While the FBI continues to round up insurgents who have bled to defend lies about our elections, Republican leaders are deliberately undermining democracy by giving themselves the power to undo results they don’t like, Abrams said in a statement. More than ever, Americans must demand federal action to protect voting rights, while continuing to fight against these blatantly unconstitutional efforts that are nothing but Jim Crow 2.0.
Georgia’s law, which critics fear will allow state officials to deny counties the right to certify their own election results and take other measures to suppress voters, is likely to face a serious challenge in court. Three eligible groups have already filed lawsuits against Georgia law Thursday night.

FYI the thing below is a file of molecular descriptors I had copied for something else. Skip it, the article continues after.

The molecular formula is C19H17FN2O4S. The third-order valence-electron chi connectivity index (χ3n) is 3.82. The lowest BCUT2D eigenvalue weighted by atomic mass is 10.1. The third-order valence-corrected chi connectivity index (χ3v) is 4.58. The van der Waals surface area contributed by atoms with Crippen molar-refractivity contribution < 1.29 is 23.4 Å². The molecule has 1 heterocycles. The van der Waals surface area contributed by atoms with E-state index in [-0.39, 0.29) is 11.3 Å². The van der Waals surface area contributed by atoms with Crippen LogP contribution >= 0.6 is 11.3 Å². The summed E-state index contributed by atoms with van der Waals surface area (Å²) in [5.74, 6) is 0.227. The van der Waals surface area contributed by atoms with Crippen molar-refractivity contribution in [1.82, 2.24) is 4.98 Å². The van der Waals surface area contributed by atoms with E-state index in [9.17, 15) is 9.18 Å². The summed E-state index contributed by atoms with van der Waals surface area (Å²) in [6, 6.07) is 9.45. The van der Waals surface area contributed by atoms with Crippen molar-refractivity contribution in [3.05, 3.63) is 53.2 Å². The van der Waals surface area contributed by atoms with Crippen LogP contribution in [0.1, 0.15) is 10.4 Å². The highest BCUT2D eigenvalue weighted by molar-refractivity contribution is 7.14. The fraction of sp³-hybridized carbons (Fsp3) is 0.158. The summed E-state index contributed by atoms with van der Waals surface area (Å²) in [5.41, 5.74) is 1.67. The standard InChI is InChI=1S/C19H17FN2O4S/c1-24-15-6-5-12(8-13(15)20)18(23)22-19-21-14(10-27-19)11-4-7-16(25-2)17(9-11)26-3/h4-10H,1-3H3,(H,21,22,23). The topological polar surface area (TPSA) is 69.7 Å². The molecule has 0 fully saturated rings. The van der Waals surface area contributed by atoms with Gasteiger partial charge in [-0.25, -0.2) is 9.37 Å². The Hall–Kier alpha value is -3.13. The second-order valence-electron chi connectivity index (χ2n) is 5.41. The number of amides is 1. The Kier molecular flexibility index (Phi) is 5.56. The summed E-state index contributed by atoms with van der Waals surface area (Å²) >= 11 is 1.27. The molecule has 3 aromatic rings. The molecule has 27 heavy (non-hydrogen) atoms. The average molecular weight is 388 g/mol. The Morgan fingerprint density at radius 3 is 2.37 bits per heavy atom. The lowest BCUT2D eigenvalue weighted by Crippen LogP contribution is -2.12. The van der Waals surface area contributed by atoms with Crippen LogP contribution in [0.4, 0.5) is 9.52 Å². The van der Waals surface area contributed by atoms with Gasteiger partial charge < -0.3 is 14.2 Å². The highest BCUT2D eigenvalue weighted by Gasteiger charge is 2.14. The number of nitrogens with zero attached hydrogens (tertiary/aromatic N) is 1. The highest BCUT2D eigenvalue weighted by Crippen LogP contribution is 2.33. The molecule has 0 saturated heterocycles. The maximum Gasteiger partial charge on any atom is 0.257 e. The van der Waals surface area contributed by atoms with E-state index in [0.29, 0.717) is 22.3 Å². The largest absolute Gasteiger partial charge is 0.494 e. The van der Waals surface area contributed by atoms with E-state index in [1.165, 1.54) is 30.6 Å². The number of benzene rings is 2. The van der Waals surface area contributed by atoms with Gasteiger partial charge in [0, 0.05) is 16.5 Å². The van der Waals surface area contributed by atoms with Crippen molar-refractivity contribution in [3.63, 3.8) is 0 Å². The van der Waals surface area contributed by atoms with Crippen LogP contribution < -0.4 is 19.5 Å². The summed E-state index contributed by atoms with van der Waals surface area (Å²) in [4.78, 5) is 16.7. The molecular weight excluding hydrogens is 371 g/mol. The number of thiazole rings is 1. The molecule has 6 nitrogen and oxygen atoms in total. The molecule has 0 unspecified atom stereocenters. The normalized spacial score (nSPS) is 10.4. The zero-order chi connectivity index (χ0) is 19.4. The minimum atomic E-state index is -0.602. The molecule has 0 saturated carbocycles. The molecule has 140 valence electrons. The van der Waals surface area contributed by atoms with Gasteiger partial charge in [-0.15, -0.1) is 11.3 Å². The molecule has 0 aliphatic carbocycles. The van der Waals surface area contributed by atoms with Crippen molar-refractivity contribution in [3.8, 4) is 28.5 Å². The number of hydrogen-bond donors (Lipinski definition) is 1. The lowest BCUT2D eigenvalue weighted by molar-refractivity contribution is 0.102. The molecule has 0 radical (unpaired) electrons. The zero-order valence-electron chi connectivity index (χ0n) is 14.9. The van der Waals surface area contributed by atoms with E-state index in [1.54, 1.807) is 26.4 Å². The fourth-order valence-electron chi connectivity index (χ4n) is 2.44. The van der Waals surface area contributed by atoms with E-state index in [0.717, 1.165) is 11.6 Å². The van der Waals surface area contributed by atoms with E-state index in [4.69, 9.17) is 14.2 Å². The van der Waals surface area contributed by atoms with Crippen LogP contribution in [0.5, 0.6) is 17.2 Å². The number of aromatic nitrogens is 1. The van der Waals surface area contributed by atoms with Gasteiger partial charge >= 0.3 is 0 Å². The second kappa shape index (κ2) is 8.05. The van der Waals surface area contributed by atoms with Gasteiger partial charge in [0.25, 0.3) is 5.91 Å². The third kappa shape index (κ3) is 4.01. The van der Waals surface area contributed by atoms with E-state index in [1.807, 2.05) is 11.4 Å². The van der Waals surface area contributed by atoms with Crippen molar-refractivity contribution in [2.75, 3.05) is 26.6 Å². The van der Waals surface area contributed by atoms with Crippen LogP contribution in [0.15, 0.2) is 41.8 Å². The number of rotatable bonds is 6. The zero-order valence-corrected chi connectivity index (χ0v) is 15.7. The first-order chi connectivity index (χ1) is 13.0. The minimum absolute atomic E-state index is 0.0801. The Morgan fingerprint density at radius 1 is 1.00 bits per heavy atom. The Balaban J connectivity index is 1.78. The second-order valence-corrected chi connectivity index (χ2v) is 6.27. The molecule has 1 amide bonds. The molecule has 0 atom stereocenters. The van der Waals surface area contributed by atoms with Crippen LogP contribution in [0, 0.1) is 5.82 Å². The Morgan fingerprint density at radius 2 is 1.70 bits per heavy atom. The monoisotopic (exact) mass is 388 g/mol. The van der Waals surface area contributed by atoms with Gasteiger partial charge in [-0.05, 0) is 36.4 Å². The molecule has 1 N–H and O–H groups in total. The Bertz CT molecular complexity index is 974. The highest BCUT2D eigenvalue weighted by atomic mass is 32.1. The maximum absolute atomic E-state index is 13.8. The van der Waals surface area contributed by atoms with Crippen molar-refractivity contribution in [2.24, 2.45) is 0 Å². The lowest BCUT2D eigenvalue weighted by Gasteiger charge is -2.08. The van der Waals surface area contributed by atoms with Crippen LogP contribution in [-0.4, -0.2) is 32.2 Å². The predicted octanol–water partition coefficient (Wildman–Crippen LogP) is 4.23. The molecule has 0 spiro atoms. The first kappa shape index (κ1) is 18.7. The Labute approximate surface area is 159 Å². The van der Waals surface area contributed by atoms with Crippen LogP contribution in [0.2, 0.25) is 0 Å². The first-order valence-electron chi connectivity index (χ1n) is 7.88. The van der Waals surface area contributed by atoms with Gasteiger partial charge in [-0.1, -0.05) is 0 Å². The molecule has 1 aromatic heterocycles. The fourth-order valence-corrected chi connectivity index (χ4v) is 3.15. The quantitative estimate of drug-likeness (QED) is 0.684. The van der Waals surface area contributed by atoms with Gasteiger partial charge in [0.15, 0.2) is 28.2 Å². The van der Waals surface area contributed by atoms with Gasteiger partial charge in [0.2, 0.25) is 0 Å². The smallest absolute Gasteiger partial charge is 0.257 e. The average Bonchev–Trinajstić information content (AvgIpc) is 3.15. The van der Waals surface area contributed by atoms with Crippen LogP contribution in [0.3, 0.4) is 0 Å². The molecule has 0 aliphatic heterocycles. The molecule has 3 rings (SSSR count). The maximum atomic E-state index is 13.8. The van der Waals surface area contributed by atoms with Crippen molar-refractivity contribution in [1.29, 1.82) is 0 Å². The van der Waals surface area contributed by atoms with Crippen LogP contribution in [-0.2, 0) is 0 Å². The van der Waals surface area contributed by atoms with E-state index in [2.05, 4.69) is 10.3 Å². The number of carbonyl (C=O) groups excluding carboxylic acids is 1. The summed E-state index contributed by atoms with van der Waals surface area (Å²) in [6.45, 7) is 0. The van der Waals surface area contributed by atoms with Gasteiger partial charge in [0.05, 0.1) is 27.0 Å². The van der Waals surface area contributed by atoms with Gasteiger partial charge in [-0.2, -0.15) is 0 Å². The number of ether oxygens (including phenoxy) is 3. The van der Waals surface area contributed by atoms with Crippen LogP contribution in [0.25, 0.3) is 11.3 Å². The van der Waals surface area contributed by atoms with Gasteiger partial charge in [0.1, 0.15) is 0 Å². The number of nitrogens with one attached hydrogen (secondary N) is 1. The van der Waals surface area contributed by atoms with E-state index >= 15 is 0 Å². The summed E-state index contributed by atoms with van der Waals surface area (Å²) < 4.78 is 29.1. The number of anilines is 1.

Damon Hewitt, interim president and executive director of the non-partisan Lawyers Committee for Civil Rights Under Law, said the measure directly targets voters of color who voted in record numbers in the 2020 election.
According to Hewitt, this should be noted as Exhibit A, which confirms that discriminatory voter suppression is alive and well and clearly explains why we need federal election laws to stop them. We are prepared to act and to protect the fundamental right to vote through the courts.
The People’s Act, pending before the Senate, would establish automatic voter registration across the country and restore the parts of the Voting Rights Act that have been eroded by the Supreme Court. It will also strengthen the in absentia voting system and allow early voting throughout the country, and take measures to reduce waiting times at polling stations.